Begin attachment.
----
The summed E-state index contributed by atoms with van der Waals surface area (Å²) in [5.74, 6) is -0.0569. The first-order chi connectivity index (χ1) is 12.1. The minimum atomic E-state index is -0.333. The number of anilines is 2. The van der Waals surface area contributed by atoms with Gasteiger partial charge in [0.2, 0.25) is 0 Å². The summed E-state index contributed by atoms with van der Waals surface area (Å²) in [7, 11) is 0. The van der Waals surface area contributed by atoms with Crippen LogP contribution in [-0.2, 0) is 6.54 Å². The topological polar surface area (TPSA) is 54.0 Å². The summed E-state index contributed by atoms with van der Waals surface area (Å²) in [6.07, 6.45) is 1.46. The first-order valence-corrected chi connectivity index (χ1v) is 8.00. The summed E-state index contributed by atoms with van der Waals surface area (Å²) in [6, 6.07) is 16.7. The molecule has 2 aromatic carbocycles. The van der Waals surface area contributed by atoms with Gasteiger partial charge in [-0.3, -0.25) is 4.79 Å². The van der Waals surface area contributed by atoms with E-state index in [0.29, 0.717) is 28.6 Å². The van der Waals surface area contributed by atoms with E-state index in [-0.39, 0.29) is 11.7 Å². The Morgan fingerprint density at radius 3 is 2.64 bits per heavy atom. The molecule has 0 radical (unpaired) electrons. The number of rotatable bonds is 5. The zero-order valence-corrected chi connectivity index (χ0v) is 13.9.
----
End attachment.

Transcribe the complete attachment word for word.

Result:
The summed E-state index contributed by atoms with van der Waals surface area (Å²) in [5.74, 6) is -0.0569. The first-order chi connectivity index (χ1) is 12.1. The minimum atomic E-state index is -0.333. The number of anilines is 2. The van der Waals surface area contributed by atoms with Gasteiger partial charge in [0.2, 0.25) is 0 Å². The summed E-state index contributed by atoms with van der Waals surface area (Å²) in [7, 11) is 0. The van der Waals surface area contributed by atoms with Crippen LogP contribution in [-0.2, 0) is 6.54 Å². The topological polar surface area (TPSA) is 54.0 Å². The summed E-state index contributed by atoms with van der Waals surface area (Å²) in [6.07, 6.45) is 1.46. The first-order valence-corrected chi connectivity index (χ1v) is 8.00. The summed E-state index contributed by atoms with van der Waals surface area (Å²) in [6, 6.07) is 16.7. The molecule has 2 aromatic carbocycles. The van der Waals surface area contributed by atoms with Gasteiger partial charge in [-0.3, -0.25) is 4.79 Å². The van der Waals surface area contributed by atoms with E-state index in [0.29, 0.717) is 28.6 Å². The van der Waals surface area contributed by atoms with E-state index in [-0.39, 0.29) is 11.7 Å². The Morgan fingerprint density at radius 3 is 2.64 bits per heavy atom. The molecule has 0 radical (unpaired) electrons. The number of rotatable bonds is 5. The zero-order valence-corrected chi connectivity index (χ0v) is 13.9.